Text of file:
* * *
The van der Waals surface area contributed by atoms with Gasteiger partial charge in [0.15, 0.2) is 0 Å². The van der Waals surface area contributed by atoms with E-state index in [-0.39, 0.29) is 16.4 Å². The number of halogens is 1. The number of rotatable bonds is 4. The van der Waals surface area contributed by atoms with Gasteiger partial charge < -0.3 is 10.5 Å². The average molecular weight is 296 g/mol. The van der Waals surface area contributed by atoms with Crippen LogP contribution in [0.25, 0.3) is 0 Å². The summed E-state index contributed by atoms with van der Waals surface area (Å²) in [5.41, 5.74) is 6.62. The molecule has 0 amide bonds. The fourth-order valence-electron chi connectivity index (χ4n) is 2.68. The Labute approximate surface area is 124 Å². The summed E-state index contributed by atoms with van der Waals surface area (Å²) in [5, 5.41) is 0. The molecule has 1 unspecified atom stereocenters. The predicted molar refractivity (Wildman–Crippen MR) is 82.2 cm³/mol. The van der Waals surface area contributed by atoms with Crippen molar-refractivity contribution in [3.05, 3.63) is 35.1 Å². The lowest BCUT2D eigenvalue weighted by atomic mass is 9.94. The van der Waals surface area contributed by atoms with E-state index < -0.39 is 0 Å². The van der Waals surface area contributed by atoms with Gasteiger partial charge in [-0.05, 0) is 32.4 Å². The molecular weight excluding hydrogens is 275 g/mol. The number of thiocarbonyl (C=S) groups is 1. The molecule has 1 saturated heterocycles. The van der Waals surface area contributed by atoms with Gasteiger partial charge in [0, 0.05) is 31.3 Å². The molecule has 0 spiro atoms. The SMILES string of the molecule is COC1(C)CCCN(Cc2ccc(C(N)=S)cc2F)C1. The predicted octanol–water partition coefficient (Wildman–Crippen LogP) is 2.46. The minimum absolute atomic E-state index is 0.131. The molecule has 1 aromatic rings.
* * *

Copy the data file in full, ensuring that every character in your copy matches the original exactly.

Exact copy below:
The van der Waals surface area contributed by atoms with Gasteiger partial charge in [0.15, 0.2) is 0 Å². The van der Waals surface area contributed by atoms with E-state index in [-0.39, 0.29) is 16.4 Å². The number of halogens is 1. The number of rotatable bonds is 4. The van der Waals surface area contributed by atoms with Gasteiger partial charge < -0.3 is 10.5 Å². The average molecular weight is 296 g/mol. The van der Waals surface area contributed by atoms with Crippen LogP contribution in [0.25, 0.3) is 0 Å². The summed E-state index contributed by atoms with van der Waals surface area (Å²) in [5.41, 5.74) is 6.62. The molecule has 0 amide bonds. The fourth-order valence-electron chi connectivity index (χ4n) is 2.68. The Labute approximate surface area is 124 Å². The summed E-state index contributed by atoms with van der Waals surface area (Å²) in [5, 5.41) is 0. The molecule has 1 unspecified atom stereocenters. The predicted molar refractivity (Wildman–Crippen MR) is 82.2 cm³/mol. The van der Waals surface area contributed by atoms with Crippen molar-refractivity contribution in [3.05, 3.63) is 35.1 Å². The lowest BCUT2D eigenvalue weighted by atomic mass is 9.94. The van der Waals surface area contributed by atoms with E-state index < -0.39 is 0 Å². The van der Waals surface area contributed by atoms with Gasteiger partial charge in [-0.05, 0) is 32.4 Å². The molecular weight excluding hydrogens is 275 g/mol. The number of thiocarbonyl (C=S) groups is 1. The molecule has 1 saturated heterocycles. The van der Waals surface area contributed by atoms with Gasteiger partial charge in [0, 0.05) is 31.3 Å². The molecule has 0 spiro atoms. The SMILES string of the molecule is COC1(C)CCCN(Cc2ccc(C(N)=S)cc2F)C1. The predicted octanol–water partition coefficient (Wildman–Crippen LogP) is 2.46. The minimum absolute atomic E-state index is 0.131. The molecule has 1 aromatic rings.